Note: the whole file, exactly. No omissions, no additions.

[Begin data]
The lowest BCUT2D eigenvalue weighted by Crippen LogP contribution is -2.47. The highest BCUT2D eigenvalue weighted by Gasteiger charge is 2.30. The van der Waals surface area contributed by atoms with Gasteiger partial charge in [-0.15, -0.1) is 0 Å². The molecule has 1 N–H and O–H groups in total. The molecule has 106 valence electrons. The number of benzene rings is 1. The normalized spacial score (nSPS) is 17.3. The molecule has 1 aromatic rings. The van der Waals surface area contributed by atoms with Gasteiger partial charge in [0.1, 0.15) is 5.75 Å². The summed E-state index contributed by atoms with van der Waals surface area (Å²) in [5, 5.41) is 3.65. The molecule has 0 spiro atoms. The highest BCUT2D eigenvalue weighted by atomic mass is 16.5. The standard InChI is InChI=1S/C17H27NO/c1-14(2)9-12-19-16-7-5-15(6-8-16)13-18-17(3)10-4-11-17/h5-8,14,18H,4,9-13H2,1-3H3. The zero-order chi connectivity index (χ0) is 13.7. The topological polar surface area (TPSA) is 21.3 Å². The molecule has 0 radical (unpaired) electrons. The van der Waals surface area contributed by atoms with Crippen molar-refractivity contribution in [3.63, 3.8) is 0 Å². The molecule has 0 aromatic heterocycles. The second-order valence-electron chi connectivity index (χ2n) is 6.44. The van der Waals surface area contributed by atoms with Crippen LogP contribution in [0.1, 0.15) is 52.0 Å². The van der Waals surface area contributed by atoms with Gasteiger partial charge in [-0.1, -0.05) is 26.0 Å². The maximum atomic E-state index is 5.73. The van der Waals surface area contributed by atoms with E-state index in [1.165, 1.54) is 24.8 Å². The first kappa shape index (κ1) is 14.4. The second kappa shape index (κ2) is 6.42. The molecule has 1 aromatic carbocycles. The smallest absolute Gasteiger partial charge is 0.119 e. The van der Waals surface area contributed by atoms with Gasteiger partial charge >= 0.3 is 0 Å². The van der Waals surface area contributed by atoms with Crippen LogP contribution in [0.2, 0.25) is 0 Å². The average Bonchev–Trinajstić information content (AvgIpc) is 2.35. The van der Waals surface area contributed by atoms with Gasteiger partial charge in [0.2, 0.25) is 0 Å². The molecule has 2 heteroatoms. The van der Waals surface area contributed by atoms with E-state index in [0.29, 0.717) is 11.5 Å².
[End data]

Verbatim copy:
The lowest BCUT2D eigenvalue weighted by Crippen LogP contribution is -2.47. The highest BCUT2D eigenvalue weighted by Gasteiger charge is 2.30. The van der Waals surface area contributed by atoms with Gasteiger partial charge in [-0.15, -0.1) is 0 Å². The molecule has 1 N–H and O–H groups in total. The molecule has 106 valence electrons. The number of benzene rings is 1. The normalized spacial score (nSPS) is 17.3. The molecule has 1 aromatic rings. The van der Waals surface area contributed by atoms with Gasteiger partial charge in [0.1, 0.15) is 5.75 Å². The summed E-state index contributed by atoms with van der Waals surface area (Å²) in [5, 5.41) is 3.65. The molecule has 0 spiro atoms. The highest BCUT2D eigenvalue weighted by atomic mass is 16.5. The standard InChI is InChI=1S/C17H27NO/c1-14(2)9-12-19-16-7-5-15(6-8-16)13-18-17(3)10-4-11-17/h5-8,14,18H,4,9-13H2,1-3H3. The zero-order chi connectivity index (χ0) is 13.7. The topological polar surface area (TPSA) is 21.3 Å². The molecule has 0 radical (unpaired) electrons. The van der Waals surface area contributed by atoms with Crippen molar-refractivity contribution in [3.63, 3.8) is 0 Å². The molecule has 0 aromatic heterocycles. The second-order valence-electron chi connectivity index (χ2n) is 6.44. The van der Waals surface area contributed by atoms with Crippen LogP contribution in [0.1, 0.15) is 52.0 Å². The van der Waals surface area contributed by atoms with Gasteiger partial charge in [-0.1, -0.05) is 26.0 Å². The maximum atomic E-state index is 5.73. The van der Waals surface area contributed by atoms with E-state index in [1.165, 1.54) is 24.8 Å². The first kappa shape index (κ1) is 14.4. The second kappa shape index (κ2) is 6.42. The molecule has 1 aromatic carbocycles. The smallest absolute Gasteiger partial charge is 0.119 e. The van der Waals surface area contributed by atoms with Gasteiger partial charge >= 0.3 is 0 Å². The van der Waals surface area contributed by atoms with Crippen LogP contribution in [0.2, 0.25) is 0 Å². The average Bonchev–Trinajstić information content (AvgIpc) is 2.35. The van der Waals surface area contributed by atoms with Gasteiger partial charge in [0.2, 0.25) is 0 Å². The molecule has 2 heteroatoms. The van der Waals surface area contributed by atoms with E-state index in [0.29, 0.717) is 11.5 Å².